CBC Digital Archives

What do you pack?

An international correspondent's life can be exhilarating — the travel, the adventure, the sense of being right in the middle of where it's all happening. But it can also be very risky, especially in a war zone. And it can take an emotional toll on even the most seasoned journalist. The job comes with ethical and philosophical considerations, not to mention practical questions — like what do you pack? From the Second World War to present day, CBC Archives examines what it's like to be a CBC journalist abroad.

media clip
When foreign correspondents are leaving on an assignment, what do they pack? What do they wear? In this lighthearted 1990 CBC Radio interview, host Arthur Black talks to former foreign correspondent Ann Medina about the practical aspects of the job. Medina jokes through much of the interview, but ends with some more poignant thoughts. When a correspondent returns home after seeing some difficult things abroad, she says, "you're going to give people hugs; better hugs than you gave them in the past."
• Ann Medina was born and raised in New York, and began her journalism career in the U.S. She married a Canadian and moved to Canada in 1975, and was soon working for the CBC.
• As a CBC foreign correspondent, she covered the Middle East extensively during the 1980s.

• A 1999 Globe and Mail article outlined CBC foreign correspondent Nancy Durham's packing strategy. Durham is "as tough as they come," wrote the Globe, "but she confesses to a few weaknesses when she packs." Her "must-haves" included:
• A few pairs of Gap stretch trousers "to wear, wash out, and wear again."
• Clean underwear for every day she expects to be away, plus a few extra.
• Little bottles of her favourite creams and lotions "so I can feel clean and fresh and then have another go."

• There are many practical considerations for foreign correspondents, and lodging is another important one. A 2001 London Times article explored the issue of hotels for foreign journalists. Reporter Janine di Giovanni comically described the state of her current hotel room in Kabul: "The big problem is loos and water…The toilet is a hole. There's no running water. You can't wash. You can brush your teeth with bottled water, but people are beginning to smell – especially the guys I'm sharing a room with!"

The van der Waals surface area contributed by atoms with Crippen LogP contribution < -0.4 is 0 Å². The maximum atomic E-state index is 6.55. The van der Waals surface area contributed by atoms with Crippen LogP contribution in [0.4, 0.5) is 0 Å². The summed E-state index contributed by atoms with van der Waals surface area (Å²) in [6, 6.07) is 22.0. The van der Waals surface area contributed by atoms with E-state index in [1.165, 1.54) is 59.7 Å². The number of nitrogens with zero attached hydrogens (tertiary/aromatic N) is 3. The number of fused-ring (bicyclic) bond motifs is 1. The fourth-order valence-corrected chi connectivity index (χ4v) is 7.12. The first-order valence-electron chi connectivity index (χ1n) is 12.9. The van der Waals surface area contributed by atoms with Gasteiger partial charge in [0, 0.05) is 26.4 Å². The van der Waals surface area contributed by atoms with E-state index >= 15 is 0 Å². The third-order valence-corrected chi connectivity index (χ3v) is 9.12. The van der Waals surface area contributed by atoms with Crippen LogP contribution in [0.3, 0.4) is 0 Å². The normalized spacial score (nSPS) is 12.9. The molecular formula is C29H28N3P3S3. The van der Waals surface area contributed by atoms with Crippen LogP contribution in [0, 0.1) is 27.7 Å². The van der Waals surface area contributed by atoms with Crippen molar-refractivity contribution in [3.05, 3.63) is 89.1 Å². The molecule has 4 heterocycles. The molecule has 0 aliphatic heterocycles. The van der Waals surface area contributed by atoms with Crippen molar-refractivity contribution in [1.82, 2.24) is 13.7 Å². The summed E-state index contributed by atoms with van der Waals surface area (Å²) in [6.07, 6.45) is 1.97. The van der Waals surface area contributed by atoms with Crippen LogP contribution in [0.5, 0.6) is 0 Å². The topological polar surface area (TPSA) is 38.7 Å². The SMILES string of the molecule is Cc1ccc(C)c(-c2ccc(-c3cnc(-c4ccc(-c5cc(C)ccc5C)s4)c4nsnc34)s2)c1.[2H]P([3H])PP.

Medium: Radio
Program: Basic Black
Broadcast Date: June 16, 1990
Guest(s): Ann Medina
Host: Arthur Black
Duration: 18:01

Last updated: January 23, 2012

Page consulted on April 11, 2014

All Clips from this Topic

Related Content

Reports from Abroad: Matthew Halton

"This is Matthew Halton of the CBC." So began Halton's war broadcasts. His reports were at tim...

Bringing the World Home: International Corres...

An international correspondent's life can be exhilarating -- the travel, the adventure, the se...

Mellissa Fung discusses her abduction in Afgh...

Freed CBC-TV reporter Mellissa Fung recounts her kidnapping and captivity in Afghanistan.

A day in the life of an international corresp...

CBC presents a day in the life of reporter Neil Macdonald, interspersed with the history of CB...

Return to Ortona

David Halton, son of Matthew Halton, and a group of Canadian veterans write the final epilogue...

Road Safety: The importance of strapping in R...

CBC Radio's Arthur Black interviews the inventor of a pet seatbelt.